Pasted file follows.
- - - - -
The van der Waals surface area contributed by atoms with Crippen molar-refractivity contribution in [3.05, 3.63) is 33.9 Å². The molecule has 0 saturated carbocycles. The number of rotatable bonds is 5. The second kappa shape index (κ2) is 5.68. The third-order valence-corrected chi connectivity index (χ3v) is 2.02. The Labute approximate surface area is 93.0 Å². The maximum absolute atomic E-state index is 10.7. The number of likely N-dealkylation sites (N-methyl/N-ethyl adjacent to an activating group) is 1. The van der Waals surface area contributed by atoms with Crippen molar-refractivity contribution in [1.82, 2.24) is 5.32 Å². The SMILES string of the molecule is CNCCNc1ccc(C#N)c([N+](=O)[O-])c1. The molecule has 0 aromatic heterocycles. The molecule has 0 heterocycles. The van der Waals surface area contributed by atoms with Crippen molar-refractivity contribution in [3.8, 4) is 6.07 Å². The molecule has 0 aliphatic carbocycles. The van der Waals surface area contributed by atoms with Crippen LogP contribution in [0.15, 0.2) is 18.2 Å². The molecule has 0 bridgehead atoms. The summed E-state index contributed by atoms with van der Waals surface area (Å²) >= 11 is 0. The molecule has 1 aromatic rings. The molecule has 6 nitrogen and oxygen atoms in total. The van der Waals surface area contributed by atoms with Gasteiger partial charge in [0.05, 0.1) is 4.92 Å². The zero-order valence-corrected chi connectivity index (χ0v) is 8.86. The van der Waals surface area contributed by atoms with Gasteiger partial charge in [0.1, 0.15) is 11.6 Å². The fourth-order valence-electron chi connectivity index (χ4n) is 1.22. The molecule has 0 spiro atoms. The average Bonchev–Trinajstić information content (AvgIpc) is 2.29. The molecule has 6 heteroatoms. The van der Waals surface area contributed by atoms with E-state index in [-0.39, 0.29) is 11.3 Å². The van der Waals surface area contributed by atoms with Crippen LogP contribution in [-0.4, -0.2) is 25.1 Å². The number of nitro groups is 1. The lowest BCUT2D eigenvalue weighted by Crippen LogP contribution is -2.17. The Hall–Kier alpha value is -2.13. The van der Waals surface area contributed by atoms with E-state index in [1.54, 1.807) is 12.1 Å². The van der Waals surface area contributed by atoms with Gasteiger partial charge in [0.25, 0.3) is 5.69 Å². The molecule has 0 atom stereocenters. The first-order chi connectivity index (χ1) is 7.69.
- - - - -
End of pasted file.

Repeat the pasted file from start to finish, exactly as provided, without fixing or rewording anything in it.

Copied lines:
The van der Waals surface area contributed by atoms with Crippen molar-refractivity contribution in [3.05, 3.63) is 33.9 Å². The molecule has 0 saturated carbocycles. The number of rotatable bonds is 5. The second kappa shape index (κ2) is 5.68. The third-order valence-corrected chi connectivity index (χ3v) is 2.02. The Labute approximate surface area is 93.0 Å². The maximum absolute atomic E-state index is 10.7. The number of likely N-dealkylation sites (N-methyl/N-ethyl adjacent to an activating group) is 1. The van der Waals surface area contributed by atoms with Crippen molar-refractivity contribution in [1.82, 2.24) is 5.32 Å². The SMILES string of the molecule is CNCCNc1ccc(C#N)c([N+](=O)[O-])c1. The molecule has 0 aromatic heterocycles. The molecule has 0 heterocycles. The van der Waals surface area contributed by atoms with Crippen molar-refractivity contribution in [3.8, 4) is 6.07 Å². The molecule has 0 aliphatic carbocycles. The van der Waals surface area contributed by atoms with Crippen LogP contribution in [0.15, 0.2) is 18.2 Å². The molecule has 0 bridgehead atoms. The summed E-state index contributed by atoms with van der Waals surface area (Å²) >= 11 is 0. The molecule has 1 aromatic rings. The molecule has 6 nitrogen and oxygen atoms in total. The van der Waals surface area contributed by atoms with Gasteiger partial charge in [0.05, 0.1) is 4.92 Å². The zero-order valence-corrected chi connectivity index (χ0v) is 8.86. The van der Waals surface area contributed by atoms with Gasteiger partial charge in [0.1, 0.15) is 11.6 Å². The fourth-order valence-electron chi connectivity index (χ4n) is 1.22. The molecule has 0 spiro atoms. The average Bonchev–Trinajstić information content (AvgIpc) is 2.29. The molecule has 6 heteroatoms. The van der Waals surface area contributed by atoms with E-state index in [-0.39, 0.29) is 11.3 Å². The van der Waals surface area contributed by atoms with Crippen LogP contribution in [-0.4, -0.2) is 25.1 Å². The number of nitro groups is 1. The lowest BCUT2D eigenvalue weighted by Crippen LogP contribution is -2.17. The Hall–Kier alpha value is -2.13. The van der Waals surface area contributed by atoms with E-state index in [1.54, 1.807) is 12.1 Å². The van der Waals surface area contributed by atoms with Gasteiger partial charge in [0.25, 0.3) is 5.69 Å². The molecule has 0 atom stereocenters. The first-order chi connectivity index (χ1) is 7.69.